Friday, February 18, 2011

Compact and diverse communities: sustainable and obesity preventive?

This is the third post in the series – ‘Sustainable community design and obesity prevention;’ only one more to go. Today I will obviously be discussing how compact and diverse areas can influence our waistlines. 

It makes sense that for neighbourhoods to be liveable (enjoyable, sustainable, useable, etc.) there must be interesting and necessary amenities accessible within easy walking distance.  Although there are differing views as to the meaning of ‘easy walking distance,’ I am referring here to destinations that are accessible in about 10 minutes or so – about 1 km, or the distance of a traditional city block.

These amenities should include banks, schools, restaurants/pubs, cafes, shopping, grocery and corner stores, parks and open spaces, and meeting places such as courtyards and piazzas.  The term ‘mixed land-use’ refers to the mixing of residential, commercial, and institutional uses. This makes neighbourhoods and the broader community more compact, as well as diverse. 

In an ideal world, I would live in an area where I could access all amenities, as well as my job, on foot.  Right now, according to www.walkscore.com, I live in a ‘car-dependent’ neighbourhood – scoring an abysmal 27/100. Curiously downtown Hull, QC (close to my home) seems to do pretty well, although I’m not convinced the site takes into account whether anyone actually lives there (e.g. downtown Hull is mostly government buildings).  In the better weather, I have to ‘force’ myself to bike the 12 km into work and back home.  Although I am no marathon runner, I consider myself to be in fairly decent shape, so assuming the average person would commute 24 km round trip by bike each day is not feasible (and I don’t even actively commute each and every day); obviously the walk is impossible and public transportation is a bit annoying.


Among adults, the general finding in the scientific literature is that mixed land-use, high density, and low sprawl (different measures that take into account density, degree of mixed land-use, block size, etc) are associated with increased walking (1), and a decreased probability of obesity (2) and high blood pressure among area residents (3). Mixed-use zoning alone can dramatically increase physical activity; a review of 12 studies showed that the median improvement in the level of physical activity was 161% (4).  In children, the association between compactness and weight is less clear and reflects, at least partly, a lack of similar studies with which to compare results (5).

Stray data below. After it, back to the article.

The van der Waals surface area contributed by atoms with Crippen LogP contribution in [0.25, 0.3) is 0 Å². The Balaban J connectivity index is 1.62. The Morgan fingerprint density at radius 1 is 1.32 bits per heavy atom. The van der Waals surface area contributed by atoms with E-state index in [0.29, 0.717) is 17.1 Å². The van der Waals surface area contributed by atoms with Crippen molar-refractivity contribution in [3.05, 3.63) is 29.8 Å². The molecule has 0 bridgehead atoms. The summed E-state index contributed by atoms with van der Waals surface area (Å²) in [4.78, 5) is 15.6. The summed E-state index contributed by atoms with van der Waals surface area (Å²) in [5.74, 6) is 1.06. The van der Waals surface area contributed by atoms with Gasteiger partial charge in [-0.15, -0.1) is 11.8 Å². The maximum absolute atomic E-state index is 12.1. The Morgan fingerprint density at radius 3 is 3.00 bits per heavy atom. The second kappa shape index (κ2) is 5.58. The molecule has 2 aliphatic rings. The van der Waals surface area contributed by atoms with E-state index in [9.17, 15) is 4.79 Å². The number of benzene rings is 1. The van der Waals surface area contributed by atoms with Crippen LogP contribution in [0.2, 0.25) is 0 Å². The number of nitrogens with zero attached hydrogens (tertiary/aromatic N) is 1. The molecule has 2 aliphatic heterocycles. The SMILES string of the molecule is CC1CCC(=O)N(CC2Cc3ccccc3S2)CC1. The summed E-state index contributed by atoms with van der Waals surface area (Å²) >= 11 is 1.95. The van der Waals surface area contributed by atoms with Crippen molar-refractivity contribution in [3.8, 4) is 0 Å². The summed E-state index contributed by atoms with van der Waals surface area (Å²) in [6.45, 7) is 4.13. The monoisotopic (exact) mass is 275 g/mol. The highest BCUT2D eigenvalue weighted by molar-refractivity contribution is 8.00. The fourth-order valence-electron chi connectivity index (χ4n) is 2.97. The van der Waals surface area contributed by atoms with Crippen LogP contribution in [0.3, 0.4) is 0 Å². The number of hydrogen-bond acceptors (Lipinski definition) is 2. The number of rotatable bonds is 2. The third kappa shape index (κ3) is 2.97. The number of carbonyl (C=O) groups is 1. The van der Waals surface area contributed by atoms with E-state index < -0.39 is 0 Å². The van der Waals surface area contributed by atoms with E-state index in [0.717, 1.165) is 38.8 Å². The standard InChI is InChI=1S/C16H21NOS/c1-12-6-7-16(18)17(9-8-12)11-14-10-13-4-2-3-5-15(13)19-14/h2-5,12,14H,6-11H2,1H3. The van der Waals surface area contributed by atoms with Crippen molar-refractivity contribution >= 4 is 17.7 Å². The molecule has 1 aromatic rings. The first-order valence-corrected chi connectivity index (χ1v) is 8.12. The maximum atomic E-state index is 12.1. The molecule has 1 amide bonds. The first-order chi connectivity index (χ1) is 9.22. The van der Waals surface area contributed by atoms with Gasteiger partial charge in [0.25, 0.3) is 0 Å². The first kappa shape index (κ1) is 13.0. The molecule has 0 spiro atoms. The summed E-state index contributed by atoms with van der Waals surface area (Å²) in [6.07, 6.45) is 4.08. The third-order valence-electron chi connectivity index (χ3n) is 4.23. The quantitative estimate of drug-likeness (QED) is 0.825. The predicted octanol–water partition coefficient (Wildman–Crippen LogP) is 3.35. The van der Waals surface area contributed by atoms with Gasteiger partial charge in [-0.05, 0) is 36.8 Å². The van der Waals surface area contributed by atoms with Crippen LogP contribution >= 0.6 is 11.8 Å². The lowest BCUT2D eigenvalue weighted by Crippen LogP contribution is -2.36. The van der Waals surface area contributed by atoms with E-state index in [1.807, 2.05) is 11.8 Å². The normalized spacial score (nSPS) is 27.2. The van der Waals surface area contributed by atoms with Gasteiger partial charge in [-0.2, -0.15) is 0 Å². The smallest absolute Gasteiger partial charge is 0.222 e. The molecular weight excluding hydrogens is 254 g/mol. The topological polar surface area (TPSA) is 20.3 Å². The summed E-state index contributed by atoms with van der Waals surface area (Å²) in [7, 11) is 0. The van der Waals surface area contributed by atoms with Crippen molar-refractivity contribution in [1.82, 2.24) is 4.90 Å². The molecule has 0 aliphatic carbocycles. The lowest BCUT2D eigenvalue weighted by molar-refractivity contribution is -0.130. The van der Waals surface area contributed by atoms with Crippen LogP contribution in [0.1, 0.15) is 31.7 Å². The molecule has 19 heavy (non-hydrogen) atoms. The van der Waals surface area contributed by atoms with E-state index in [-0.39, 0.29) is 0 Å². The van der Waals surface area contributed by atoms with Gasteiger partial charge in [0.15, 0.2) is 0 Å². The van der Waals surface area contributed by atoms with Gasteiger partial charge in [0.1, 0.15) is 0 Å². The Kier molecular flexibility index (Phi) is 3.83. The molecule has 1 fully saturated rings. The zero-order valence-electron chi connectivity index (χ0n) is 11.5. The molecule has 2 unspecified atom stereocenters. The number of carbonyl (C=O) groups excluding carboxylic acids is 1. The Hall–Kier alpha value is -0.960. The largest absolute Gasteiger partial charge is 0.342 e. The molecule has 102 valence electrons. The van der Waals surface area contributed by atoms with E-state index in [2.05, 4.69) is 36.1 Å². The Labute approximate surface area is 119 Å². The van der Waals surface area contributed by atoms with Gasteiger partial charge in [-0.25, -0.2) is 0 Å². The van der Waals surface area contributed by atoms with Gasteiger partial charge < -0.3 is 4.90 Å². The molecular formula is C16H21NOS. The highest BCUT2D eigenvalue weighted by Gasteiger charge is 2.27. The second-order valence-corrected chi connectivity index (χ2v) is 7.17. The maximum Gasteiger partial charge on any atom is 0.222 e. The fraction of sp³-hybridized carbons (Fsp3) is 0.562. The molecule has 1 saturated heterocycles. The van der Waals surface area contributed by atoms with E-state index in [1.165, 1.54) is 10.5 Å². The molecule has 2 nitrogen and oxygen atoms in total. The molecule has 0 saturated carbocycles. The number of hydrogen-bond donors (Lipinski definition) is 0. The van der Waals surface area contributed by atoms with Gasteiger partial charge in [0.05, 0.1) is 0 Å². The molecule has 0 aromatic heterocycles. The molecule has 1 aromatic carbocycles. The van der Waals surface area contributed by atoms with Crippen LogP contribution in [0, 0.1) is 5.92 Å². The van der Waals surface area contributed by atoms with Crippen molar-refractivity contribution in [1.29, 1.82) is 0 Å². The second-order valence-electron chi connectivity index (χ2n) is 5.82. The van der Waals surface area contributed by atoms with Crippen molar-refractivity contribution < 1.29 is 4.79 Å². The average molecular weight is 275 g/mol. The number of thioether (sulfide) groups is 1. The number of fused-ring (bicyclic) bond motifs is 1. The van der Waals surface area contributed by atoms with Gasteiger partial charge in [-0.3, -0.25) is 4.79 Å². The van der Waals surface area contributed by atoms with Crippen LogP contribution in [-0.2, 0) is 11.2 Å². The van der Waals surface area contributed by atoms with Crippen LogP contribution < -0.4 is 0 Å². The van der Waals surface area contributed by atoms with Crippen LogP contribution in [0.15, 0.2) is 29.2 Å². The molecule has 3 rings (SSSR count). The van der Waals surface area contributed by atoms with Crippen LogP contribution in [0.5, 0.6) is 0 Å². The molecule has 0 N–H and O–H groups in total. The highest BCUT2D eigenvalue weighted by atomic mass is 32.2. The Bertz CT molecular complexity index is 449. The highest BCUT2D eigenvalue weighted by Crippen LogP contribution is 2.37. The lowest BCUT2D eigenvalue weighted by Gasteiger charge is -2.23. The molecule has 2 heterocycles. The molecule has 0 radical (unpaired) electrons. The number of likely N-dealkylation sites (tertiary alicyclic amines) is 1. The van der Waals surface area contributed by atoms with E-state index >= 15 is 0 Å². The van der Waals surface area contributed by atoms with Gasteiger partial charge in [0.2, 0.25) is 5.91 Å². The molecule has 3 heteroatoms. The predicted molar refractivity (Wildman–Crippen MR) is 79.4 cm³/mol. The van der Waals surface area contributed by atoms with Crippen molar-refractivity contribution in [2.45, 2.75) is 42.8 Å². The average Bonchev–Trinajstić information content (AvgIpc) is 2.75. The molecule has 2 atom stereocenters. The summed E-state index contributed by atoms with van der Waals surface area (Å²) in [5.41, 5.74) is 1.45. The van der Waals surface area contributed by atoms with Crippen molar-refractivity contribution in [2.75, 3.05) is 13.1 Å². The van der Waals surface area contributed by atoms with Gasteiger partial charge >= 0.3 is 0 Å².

The Centers for Disease Control and Prevention in the U.S. conducted a comprehensive review with the goal of developing recommendations for childhood obesity prevention at the community-level (6).  Included in the recommendations were:

  • Support for locating schools within easy walking distance of residential areas 
  • Zoning for mixed-use development

Compact, diverse neighbourhoods and communities are more liveable and likely more healthy, but can we afford to live in these places?  More people living in one area make amenities viable but that also increases land value.  How do we build or retrofit these communities, simultaneously making them profitable for developers/cities and equitable for all residents?  


References
  1. Saelens BE & Handy SL. Built environment correlates of walking: A review. Medicine & Science in Sport Exercise. 2008; 40(7S): S550-66 http://www.ncbi.nlm.nih.gov/pmc/articles/PMC2921187/ 
  2. Feng J et al. The built environment and obesity: A systematic review of the epidemiologic evidence. Health&Place. 2010; 16: 175-90 
  3. Leal C & Chaix B. The influence of geographic life environments on cardiometabolic risk factors: A systematic review, a methodological assessment and a research agenda. Obesity Reviews. 2010; March 1. 
  4. Heath GW et al. The effectiveness of urban design and land use and transport policies and practices to increase physical activity: A systematic review. Journal of Physical Activity and Health. 2006; 3 Suppl 1; S55-76  http://www.aapca3.org/resources/archival/060306/jpah.pdf 
  5. Carter MA & Dubois L. Neighbourhoods and child adiposity: A critical appraisal of the literature. Health&Place. 2010; 16: 616-28 
  6. Khan LK et al. Recommended Community Strategies and Measurements to Prevent Obesity in the United States. Morbidity and Mortality Weekly Report. 2009; 58(RR-7)  http://www.cdc.gov/mmwr/preview/mmwrhtml/rr5807a1.htm